The annual Perseid meteor shower started late Tuesday night. It will continue until about 5 am on Thursday morning. Therefore, if you have not yet caught a glimpse of this spectacular meteor shower, tonight will be your last chance to do so this year!
The Perseids are actually debris particles that have come from the Comet Swift-Tuttle. Throughout the many years that this comet orbits the sun, it routinely leaves numerous streams of debris in its wake. Starting in July of each year, the Earth travels through some of this debris, although the meteors are not usually visible until August.
Needless to say, that quite a few had already been spotted in late July. Since then there has been an average of 25 meteors per hour or, almost one meteor shooting through the sky every two minutes!
The Perseids can put on a very spectacular show, notwithstanding gloomy weather and the moon’s brightness of course. Which is exactly the case this week when the moon will be quite bright and might just outshine some of the more fainter meteors.
However, that still leaves plenty of bigger, brighter meteors to be seen with the naked eye down on Earth.
Whilst it is interesting to note that most meteors are smaller than a pea, some can be quite huge. Their brightness is as a result of the meteor vaporizing once they enter the atmosphere of the Earth. This, in turn, creates very vivid streaks across the night sky.
Astronomers believe that the Perseids begin from the Perseus constellation, which usually appears quite high in the sky at around midnight and by dawn it can be seen directly overhead. Therefore, just as with other meteor showers, the Perseids are best seen during the hours from midnight to dawn as that is when the side of the Earth that you are on, rotates in the direction of Earth’s travels through space; thereby picking up the meteors from the atmosphere at a high rate of speed.
In the Northern Hemisphere, the Perseid meteors will be best visible during the hours leading up to dawn.
A representative from NASA’s Meteoroid Environment Office, Bill Cooke, explained:
“Earth passes through the densest part of the debris stream sometime on Aug. 12. Then, you could see dozens of meteors per hour.”
To get the best view of the Perseids, dress warmly and take a blanket or camping chair and travel out of the city and away from the harsh street lights. Try to find an area in which a tree, hill or other solid structure can block the light of the moon from your vision. Then lie back on your blanket or camping chair and look up at the sky. After roughly 15 minutes your eyes should become well adjusted to the darkness and you should start seeing the Perseids flying through the sky above.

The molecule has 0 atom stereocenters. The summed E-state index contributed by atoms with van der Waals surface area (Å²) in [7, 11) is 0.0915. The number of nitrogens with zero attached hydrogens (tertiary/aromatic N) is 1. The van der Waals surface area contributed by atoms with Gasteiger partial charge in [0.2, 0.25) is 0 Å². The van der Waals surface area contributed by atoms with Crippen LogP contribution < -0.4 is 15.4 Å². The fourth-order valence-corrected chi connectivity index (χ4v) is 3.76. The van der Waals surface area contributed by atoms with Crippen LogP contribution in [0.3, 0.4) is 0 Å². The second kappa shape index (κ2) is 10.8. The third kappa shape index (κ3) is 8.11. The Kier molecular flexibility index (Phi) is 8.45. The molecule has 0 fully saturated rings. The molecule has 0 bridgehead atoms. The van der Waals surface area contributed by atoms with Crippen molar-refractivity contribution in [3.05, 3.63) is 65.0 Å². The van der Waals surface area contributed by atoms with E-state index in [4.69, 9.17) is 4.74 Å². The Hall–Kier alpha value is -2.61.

Keep in mind that the Perseids, which will look just like any other shooting star, can come from any direction, although when you trace their path back you will find that they all stem from the Perseus constellation. Also, the Perseids can appear quite intermittently. You might see just one shooting through the sky and then a few minutes later a whole cluster will shoot through.
You can start looking for Earthgrazing Perseids that soar just above the northeastern horizon between 9 p.m. and 11 p.m. your local time. Cook explains:
“Earthgrazers are meteors that approach from the horizon and skim the atmosphere overhead like a stone skipping across the surface of a pond. They are long, slow and colorful, among the most beautiful of meteors.”
Unlike other areas of science, meteor forecasting is something that is still trying to catch on with main stream astronomers. Therefore, since it is not yet an exact science, it may be in your best interest to start your meteor watching party from 11pm tonight until dawn on Thursday, especially if you want the best chance of seeing the meteors in action.
Even though a few of the lighter meteors will not be truly visible thanks to the brilliant moonlight that will be high in the sky this week, Astronomers are still forecasting 200 meteors to pass through per hour in intervals of 15 minutes each, although this is based on someone who is watching the night sky from a great vantage point out in the countryside. The closer you are to suburbia, the more the lights from the street lamps, houses and cars will obscure your vision.
Photo Credit: jaredten